How to respond to Interruptions

Many people cite interruptions as a primary challenge to their productivity. And while it is true that a typical office employee gets interrupted frequently during the work day, the real problem with interruptions isn’t the interruption per se – it is what happens to your brain when you get interrupted.

You have a lot to accomplish and a packed day. You’re headed into work and thinking about all that you have to do, and dreading the interruptions, anticipating how they’ll undermine your plans. “Oh, man! I’ve got such a busy day. I hope I don’t get interrupted.” And then, of course, you do.

“Nooooooooo…”

Under these circumstances, the brain naturally perceives the interruption as a threat (“We were afraid this was going to happen!”) And it’s all downhill from there. In the face of threat:

  • blood leaves the thinking part of the brain so your clarity of though is diminished,
  • there’s activation in the emotional part of the brain, feelings/emotions are more likely to hijack your thoughts and direct your actions,
  • primed for threat, all the shadows now start to look like tigers – your overall outlook shades everything darker, more negative, more discouraging,
  • your brain puts up blinders and you become problem-focused instead of solution/action focused, and
  • adrenaline and cortisol are produced, making you feel tense, like you need to punch something, run away, or just veg out on the couch.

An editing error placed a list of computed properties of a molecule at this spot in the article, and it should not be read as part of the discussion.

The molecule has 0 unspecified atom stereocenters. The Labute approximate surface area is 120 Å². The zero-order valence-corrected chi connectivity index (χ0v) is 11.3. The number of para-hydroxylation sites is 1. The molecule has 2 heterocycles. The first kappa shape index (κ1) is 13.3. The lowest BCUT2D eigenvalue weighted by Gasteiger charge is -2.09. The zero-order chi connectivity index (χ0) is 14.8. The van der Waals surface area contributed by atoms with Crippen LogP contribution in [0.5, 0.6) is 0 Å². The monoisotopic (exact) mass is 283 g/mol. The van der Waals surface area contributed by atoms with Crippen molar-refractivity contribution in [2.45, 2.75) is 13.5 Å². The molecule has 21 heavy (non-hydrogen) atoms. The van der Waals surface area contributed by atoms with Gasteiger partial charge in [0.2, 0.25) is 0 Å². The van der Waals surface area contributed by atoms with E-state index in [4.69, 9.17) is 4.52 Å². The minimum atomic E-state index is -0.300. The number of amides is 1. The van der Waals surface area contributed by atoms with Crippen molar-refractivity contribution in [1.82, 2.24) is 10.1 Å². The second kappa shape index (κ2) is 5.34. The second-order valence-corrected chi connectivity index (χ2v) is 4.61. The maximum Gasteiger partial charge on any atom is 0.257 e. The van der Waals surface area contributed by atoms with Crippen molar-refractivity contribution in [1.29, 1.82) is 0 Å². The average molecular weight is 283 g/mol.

Without mindful attention, this is automatic.

But you can prime your brain another way. Instead of starting the day hoping not to get interrupted, start the day by reaffirming your agency. “I’ve got a busy day. When I get interrupted, I’m going to …” You don’t have to stop the interruptions – you need to stop responding to them as a threat. The solution is to have a plan so you feel empowered to respond to the interruption, rather than feeling oppressed by it. Maybe your plan will be to treat each interruption as a stretch break, hear the interrupter, capture their need on your list, and return to task. Maybe your plan will be to communicate with your key coworkers about your tight schedule and ask for their support in holding interruptions.

The power lies not in what you do, but in your conscious autonomy to choose what you are going to do, rather than simply react to the interruption. Identify that you have choices and that you’re going to exercise those choices. This keeps blood in the pre-frontal cortex so that you can think clearly even as unexpected demands arise in the course of a busy day.

What action will you take to keep your brain focus when you get interrupted?

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